Project description:Background: In a recent intervention study, the daily supplementation with 200mg monomeric and oligomeric flavanols (MOF) from grape seeds for 8 weeks revealed a vascular health benefit in male smokers. The objective of the present study was to determine the impact of MOF consumption on the gene expression profile of leukocytes and to assess changes in DNA methylation. Methodology/Principal Findings: Gene expression profiles were determined using whole genome microarrays (Agilent) and DNA methylation was assessed using HumanMethylation450 BeadChips (Illumina). MOF significantly modulated the expression of 869 genes. The majority of the affected genes are involved in chemotaxis, cell adhesion, cell infiltration or cytoskeleton organisation, suggesting lower immune cell adhesion to endothelial cells. This was corroborated by in vitro experiments showing that MOF exposure of monocytes attenuates their adhesion to TNFα-stimulated endothelial cells. Nuclear factor-kappa B reporter gene assays confirmed that MOF decrease the activity of NF-κB. Strong inter-individual variability in the leukocytes DNA methylation was observed. As a consequence, on group level, changes due to MOF supplementation could not be found. However, in individuals, significant changes in DNA methylation of genes involved in leukocyte rolling, adhesion and cytoskeleton remodelling were seen. At the group level, the variation in DNA methylation related to life style and clinical parameters appeared to overrule the magnitude of effects of supplementation with MOF. Conclusion: Our study revealed that regular consumption of MOF modulates the expression of genes in immune cells which, however, cannot be correlated to alterations in the DNA methylome. Remarkably, at the individual level, genes related to leukocyte adhesion pathways present complex variation in DNA methylation. As such, the individual transcriptional and epigenetic modulation of genes involved in early manifestation of cardiovascular diseases constitutes important subcellular mechanisms by which MOF promote vascular health in humans. Two-colors experiment, 7 volunteers : blood samples of 7 men, before and after an intervention of 8 weeks with daily intake of MOF (14 samples).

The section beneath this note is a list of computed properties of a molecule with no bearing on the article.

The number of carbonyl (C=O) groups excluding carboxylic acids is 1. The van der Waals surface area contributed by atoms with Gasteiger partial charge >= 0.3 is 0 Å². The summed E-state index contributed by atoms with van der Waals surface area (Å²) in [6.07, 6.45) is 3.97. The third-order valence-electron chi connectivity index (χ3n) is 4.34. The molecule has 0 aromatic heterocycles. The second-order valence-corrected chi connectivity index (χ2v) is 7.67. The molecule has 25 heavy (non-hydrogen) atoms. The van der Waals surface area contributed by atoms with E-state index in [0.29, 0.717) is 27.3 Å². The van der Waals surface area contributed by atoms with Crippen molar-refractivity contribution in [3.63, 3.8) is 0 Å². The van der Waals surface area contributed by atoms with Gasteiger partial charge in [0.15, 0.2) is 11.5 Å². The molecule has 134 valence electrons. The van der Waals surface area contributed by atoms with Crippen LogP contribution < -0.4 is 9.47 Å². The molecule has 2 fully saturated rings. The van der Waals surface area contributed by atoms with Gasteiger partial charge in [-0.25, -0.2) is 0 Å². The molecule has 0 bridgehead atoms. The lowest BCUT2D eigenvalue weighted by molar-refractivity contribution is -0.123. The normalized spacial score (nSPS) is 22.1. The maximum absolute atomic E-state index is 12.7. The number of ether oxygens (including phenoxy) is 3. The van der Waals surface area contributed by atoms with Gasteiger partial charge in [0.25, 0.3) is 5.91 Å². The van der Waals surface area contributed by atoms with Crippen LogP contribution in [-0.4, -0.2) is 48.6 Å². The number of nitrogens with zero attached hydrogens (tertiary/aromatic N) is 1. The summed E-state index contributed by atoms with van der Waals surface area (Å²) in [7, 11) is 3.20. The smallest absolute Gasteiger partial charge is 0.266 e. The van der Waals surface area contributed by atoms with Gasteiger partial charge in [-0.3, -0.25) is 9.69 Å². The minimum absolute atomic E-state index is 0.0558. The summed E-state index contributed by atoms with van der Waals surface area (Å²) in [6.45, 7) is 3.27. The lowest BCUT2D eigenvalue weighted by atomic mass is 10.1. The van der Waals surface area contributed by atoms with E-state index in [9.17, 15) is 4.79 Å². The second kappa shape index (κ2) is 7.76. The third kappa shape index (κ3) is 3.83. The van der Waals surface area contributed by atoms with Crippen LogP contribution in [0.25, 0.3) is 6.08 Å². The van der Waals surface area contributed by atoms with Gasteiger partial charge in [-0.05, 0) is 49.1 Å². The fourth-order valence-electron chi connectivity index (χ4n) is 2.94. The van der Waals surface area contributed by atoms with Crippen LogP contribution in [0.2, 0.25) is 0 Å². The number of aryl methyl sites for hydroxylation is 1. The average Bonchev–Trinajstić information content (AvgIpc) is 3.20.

Project description:We examined the transcriptional responses of intracellular M. tuberculosis exposed to different front-line drugs during macrophage infection. Our data reveal that Mtb experiences amplification of multiple host-derived pressures following drug exposure. The stresses from the host environment have a dominant impact on Mtb gene expression to the extent that the transcriptional profiles cluster according to environment, ie. broth vs host cell, rather than drug. Overall design: Transcriptional responses of M. tuberculosis to front-line drugs were studied under two environmental conditions: J774 macrophages vs. 7H9 broth, and 4 drugs were examined: INH, RIF, EMB, and PZA.
Project description:This microarray study aimed at evaluating the impact of mosquito chemical environment on the selection of insecticide resistance mechanisms. Here the mosquito Aedes aegypti was used as a model to perform a laboratory experiment combining mosquito larvae exposure to a sub-lethal dose of xenobiotic and their selection with the insecticide permethrin. After ten generations, bioassays and a transcriptome profiling with the 15K microarray Aedes detox chip plus microarray were performed comparatively on all strains.